PRADESH 3703.25 ARUNACHAL PRADESH 11.67 ASSAM 2442.57 BIHAR 3730.57 CHHATISGARH 1212.91 DELHI 183.23 GOA 69.31 GUJARAT 5258.49 HARYANA 1710.49 HIMACHAL PRADESH 296.26 JAMMU & KASHMIR 298.19 JHARKHAND 2394.46 KARNATAKA 3281.36 KERALA 1045.36 MADHYA PRADESH 5000.00 MAHARASHTRA 5745.48 MANIPUR 1.35 MEGHALAYA 8.76 MIZORAM 1.50 NAGALAND 11.13 ODISHA 2572.16 PUNJAB 2269.27 RAJASTHAN 5893.10 SIKKIM 0.00 TAMIL NADU 4027.08 TELANGANA 1736.67 TRIPURA 192.54 UTTARAKHAND 339.80 UTTAR PRADESH 9077.45 WEST BENGAL 4135.19 UNION TERRITORIES NAME OF UNION TERRITORY ROUTE KILOMETRES CHANDIGARH 15.70 PUDUCHERRY 22.16 ANDMAN & NICOBAR 0.00 TOTAL:ALL INDIA 66687.46
263 numbers of new line surveys have been taken up in the country. Surveys require investigation of one or more routes, in consultation with State Governments and Forest Department, to decide the most technically feasible alignment, interaction with State Government, trade and industries for assessment of traffic projections, preparation of plans and drawings for calculation of costs etc. Since this is an extensive exercise, it is not possible to fix time lines for completion of surveys.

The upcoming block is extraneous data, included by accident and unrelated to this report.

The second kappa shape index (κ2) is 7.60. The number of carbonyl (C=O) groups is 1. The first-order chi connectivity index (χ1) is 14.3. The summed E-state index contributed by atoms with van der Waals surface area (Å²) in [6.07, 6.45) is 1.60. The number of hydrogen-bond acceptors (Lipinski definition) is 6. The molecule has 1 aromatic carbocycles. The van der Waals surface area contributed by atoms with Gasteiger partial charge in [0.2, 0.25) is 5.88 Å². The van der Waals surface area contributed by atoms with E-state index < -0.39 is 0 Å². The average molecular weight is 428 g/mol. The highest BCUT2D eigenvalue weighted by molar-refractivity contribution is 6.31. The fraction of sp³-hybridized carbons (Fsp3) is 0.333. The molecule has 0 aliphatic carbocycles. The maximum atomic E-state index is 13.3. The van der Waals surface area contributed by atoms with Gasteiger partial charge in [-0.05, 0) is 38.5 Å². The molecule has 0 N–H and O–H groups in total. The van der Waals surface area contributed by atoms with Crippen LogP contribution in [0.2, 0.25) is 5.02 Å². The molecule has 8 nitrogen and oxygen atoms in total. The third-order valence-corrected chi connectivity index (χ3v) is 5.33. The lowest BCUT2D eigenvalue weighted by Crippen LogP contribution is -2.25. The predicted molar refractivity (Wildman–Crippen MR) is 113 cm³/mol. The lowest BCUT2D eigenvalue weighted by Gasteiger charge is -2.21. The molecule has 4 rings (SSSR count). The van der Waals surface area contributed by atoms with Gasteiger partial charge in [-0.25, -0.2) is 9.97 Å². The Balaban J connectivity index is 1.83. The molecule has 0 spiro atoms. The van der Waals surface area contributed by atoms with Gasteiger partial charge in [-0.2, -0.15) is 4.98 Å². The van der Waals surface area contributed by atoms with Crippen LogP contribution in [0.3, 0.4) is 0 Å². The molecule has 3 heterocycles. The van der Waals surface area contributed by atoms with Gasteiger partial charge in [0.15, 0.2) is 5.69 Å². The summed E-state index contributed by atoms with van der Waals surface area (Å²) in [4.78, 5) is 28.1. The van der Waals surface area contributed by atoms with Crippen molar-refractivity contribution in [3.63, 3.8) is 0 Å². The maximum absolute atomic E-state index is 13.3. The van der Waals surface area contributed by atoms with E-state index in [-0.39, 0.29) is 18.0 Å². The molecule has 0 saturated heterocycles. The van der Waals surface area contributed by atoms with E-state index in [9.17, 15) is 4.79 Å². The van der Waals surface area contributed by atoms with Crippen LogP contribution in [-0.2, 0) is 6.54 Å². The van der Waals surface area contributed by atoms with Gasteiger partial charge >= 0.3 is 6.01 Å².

This Press Release is based on the information given by the Minister of State for Railways Shri Rajen Gohain in a written reply to a question in Lok Sabha on 07.12.2016 (Wednesday).
(Release ID :155019)
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it, in my opinion, actually distorts the picture. this is because many rail lines in India in the most populated region carry far more than their sanctioned capacity. routes leading out of mumbai towards north, ALD-MGS section, ET-AGC etc carry more trains than the number they were designed for, and hence while 1 Km track per thousand people may correspond to 'x' number of trains (x<1) in other place it may correspond to 1.6x or even 2x if the network is heavily loaded. unless some correction factor compensating for overload is involved, the picture depicted by the rail density per 1000 Km is going to be rather wrong, ending up showing far rosy picture in areas with rail lines but facing neglect... more...
from IR w.r.t new trains, and painting a negative picture of regions blessed with trains.
Agreed. I only suggested having the population numbers so that people don't interpret the route lengths at face value. Historically, the Gangetic plains UP and Bihar had the highest population density ( not relevant now probably), so these areas had a much higher track density than most areas in the rest of the country and as such, even during the British Raj itself, these areas had a much denser railway network than anywhere else in the country. So, even if subsequent developments have been tainted by bias from the government, these places already had a head start compared to the rest of the country. Biased government or not, they are bound to be at the top of the table. I wanted the population data to be included so that the reason behind the disparity is made clear.
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